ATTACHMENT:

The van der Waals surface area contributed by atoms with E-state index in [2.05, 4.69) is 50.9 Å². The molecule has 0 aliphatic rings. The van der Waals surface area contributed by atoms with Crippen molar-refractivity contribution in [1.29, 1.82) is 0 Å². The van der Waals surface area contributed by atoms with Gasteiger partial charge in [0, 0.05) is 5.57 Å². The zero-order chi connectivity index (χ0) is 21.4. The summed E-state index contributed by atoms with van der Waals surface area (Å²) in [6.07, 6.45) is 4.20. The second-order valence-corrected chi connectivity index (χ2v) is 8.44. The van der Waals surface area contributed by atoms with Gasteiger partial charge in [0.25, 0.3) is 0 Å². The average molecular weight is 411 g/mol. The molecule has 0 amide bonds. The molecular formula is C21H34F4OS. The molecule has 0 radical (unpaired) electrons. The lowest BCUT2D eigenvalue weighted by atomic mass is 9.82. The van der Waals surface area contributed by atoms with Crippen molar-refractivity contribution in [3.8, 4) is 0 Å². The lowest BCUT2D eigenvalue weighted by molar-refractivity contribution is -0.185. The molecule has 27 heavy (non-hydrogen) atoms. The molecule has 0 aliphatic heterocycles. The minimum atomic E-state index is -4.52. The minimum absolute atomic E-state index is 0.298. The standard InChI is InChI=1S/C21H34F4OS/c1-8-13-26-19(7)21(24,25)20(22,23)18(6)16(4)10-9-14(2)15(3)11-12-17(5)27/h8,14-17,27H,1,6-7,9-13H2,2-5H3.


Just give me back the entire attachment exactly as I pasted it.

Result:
The van der Waals surface area contributed by atoms with E-state index in [2.05, 4.69) is 50.9 Å². The molecule has 0 aliphatic rings. The van der Waals surface area contributed by atoms with Crippen molar-refractivity contribution in [1.29, 1.82) is 0 Å². The van der Waals surface area contributed by atoms with Gasteiger partial charge in [0, 0.05) is 5.57 Å². The zero-order chi connectivity index (χ0) is 21.4. The summed E-state index contributed by atoms with van der Waals surface area (Å²) in [6.07, 6.45) is 4.20. The second-order valence-corrected chi connectivity index (χ2v) is 8.44. The van der Waals surface area contributed by atoms with Gasteiger partial charge in [0.25, 0.3) is 0 Å². The average molecular weight is 411 g/mol. The molecule has 0 amide bonds. The molecular formula is C21H34F4OS. The molecule has 0 radical (unpaired) electrons. The lowest BCUT2D eigenvalue weighted by atomic mass is 9.82. The van der Waals surface area contributed by atoms with Crippen molar-refractivity contribution in [3.8, 4) is 0 Å². The lowest BCUT2D eigenvalue weighted by molar-refractivity contribution is -0.185. The molecule has 27 heavy (non-hydrogen) atoms. The molecule has 0 aliphatic heterocycles. The minimum atomic E-state index is -4.52. The minimum absolute atomic E-state index is 0.298. The standard InChI is InChI=1S/C21H34F4OS/c1-8-13-26-19(7)21(24,25)20(22,23)18(6)16(4)10-9-14(2)15(3)11-12-17(5)27/h8,14-17,27H,1,6-7,9-13H2,2-5H3.